Ó 2009 SigProductions. All rights reserved.
 
JB- Since you left Entertainment Tonight you've been doing music and radio. You've used your star power to help people live better. You do that on your show. You give tidbits about different things. Tell me about Intelligence For Your Life.
JT- It's sort of a goofy, long title for a radio show but I really wanted to get back into radio. I started in 1971 and I was Rick Dee's news guy in North Carolina. After that I said I wanted to put together a radio show and we were trying to do something different and everybody was like, Do a countdown show, that'd be really neat but it was like, Nah, there's too many of those. As the story goes -- and it's a true story -- my wife, she is a real news hound. On her side of the bed you'd find stacks and stacks of magazines with little sticky notes on them - Prevention magazine, Oprah magazine, all that stuff with the articles about how to improve your life and you know, you never get around to that stuff because you're always too busy, so I thought that's a show, let's do that show. And when we put it together on paper it instantly appeared as the most expensive radio show on the air because it's… we have at least 12 researchers and they have to work to find that stuff in magazines and books, the Internet, in newsletters and so that's the idea behind that concept. Little tidbits. Maybe a minute-and-a-half , two minutes on the latest research on how to be a better person and how to be a healthier person.

JB- And if you aren't busy enough, you mentioned you're touring doing shows. Where can we see you in the next little while on stage?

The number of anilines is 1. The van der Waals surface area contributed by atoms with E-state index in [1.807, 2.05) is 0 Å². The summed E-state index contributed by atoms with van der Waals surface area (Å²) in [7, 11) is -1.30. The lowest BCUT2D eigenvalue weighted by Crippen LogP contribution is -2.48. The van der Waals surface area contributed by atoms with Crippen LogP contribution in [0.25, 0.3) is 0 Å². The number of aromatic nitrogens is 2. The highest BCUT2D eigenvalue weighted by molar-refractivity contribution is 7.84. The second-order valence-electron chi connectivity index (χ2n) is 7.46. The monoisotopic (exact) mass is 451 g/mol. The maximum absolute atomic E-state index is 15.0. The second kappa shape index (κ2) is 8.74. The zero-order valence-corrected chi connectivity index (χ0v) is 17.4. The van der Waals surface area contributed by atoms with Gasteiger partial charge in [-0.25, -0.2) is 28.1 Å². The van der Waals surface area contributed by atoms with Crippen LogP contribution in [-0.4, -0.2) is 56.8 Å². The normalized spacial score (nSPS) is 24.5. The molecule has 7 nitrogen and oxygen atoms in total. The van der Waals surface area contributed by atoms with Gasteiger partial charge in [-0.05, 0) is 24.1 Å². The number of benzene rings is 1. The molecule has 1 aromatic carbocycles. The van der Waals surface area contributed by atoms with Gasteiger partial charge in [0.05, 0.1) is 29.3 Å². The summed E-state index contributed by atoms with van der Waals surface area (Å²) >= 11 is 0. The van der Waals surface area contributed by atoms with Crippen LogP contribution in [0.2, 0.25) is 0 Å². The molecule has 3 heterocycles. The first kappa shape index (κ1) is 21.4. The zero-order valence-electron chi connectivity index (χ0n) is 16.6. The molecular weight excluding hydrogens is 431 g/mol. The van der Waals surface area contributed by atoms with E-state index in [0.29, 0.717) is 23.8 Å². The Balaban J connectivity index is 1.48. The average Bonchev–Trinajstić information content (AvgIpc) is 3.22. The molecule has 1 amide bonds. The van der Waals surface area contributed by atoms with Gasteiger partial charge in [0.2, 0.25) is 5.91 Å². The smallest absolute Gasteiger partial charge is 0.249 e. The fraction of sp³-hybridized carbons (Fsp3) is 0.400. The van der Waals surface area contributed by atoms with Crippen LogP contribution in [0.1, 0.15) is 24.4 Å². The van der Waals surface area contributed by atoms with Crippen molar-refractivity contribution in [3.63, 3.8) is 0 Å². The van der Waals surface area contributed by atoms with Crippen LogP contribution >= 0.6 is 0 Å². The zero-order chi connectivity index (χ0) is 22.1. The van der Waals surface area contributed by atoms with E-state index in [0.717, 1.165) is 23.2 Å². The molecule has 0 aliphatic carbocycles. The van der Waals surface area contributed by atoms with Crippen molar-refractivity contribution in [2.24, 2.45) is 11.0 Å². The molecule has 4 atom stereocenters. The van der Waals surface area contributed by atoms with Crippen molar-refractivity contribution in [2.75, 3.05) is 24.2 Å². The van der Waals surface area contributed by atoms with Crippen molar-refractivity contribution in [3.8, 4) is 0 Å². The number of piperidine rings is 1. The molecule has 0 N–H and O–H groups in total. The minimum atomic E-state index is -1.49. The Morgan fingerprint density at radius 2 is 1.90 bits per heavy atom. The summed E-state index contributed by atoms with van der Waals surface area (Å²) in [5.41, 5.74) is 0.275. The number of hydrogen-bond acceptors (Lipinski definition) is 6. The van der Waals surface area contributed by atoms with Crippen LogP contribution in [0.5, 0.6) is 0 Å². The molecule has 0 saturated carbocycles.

JT- We post them all at tesh.com. Like I said, we do 50 or 55 of them. We're probably going to do a Christmas tour. But we don't go out… because of all of our families… we all have families so we do like three or four a month. You know, as a performer, that's where the lifeblood is. It's great being a writer, being behind the microphone, in front of a television camera, but being able to communicate with your audience on stage and playing an instrument there is… you know, we just passed the anniversary of Woodstock and those were the days when those artists never came off tour. That was their life.
JB- I know you're going to be in South Dakota this year and I do have a piece of advice -- and far be it for me to tell an experienced musician what to do -- but don't dance around and fall off the stage like (Aerosmith's) Steven Tyler.
JT- Yeah, yeah. That's a trip to the hospital right there. I have actually bludgeoned myself with the microphone before. I like to get very active at the piano. We were doing this gospel piece and it was just incredible. I had my eyes closed and I was bobbing… and I'm big, I'm 6'6", and I'm bobbing back and forth and I literally drove the microphone right through my forehead. And I look up and the bass player looks at me and he's got this horrified look on his face and I'm like, What, what? And I look down and there's blood all over the keys. So yeah, those of us who are a little older need to relax a bit. (laughing)
JB- Wow. Was that before the days of YouTube?
JT- Yes, definitely. (laughing) Definitely before the days of YouTube.

JB- John Tesh, thanks for joining us today. Everything you want to know about John is at tesh.com, right?
JT- That's correct.
JB- Alright. All the best to you.
JT- Thanks.
JB- Take care.
John Tesh
The musician and radio host chats with JB about celebrity and music.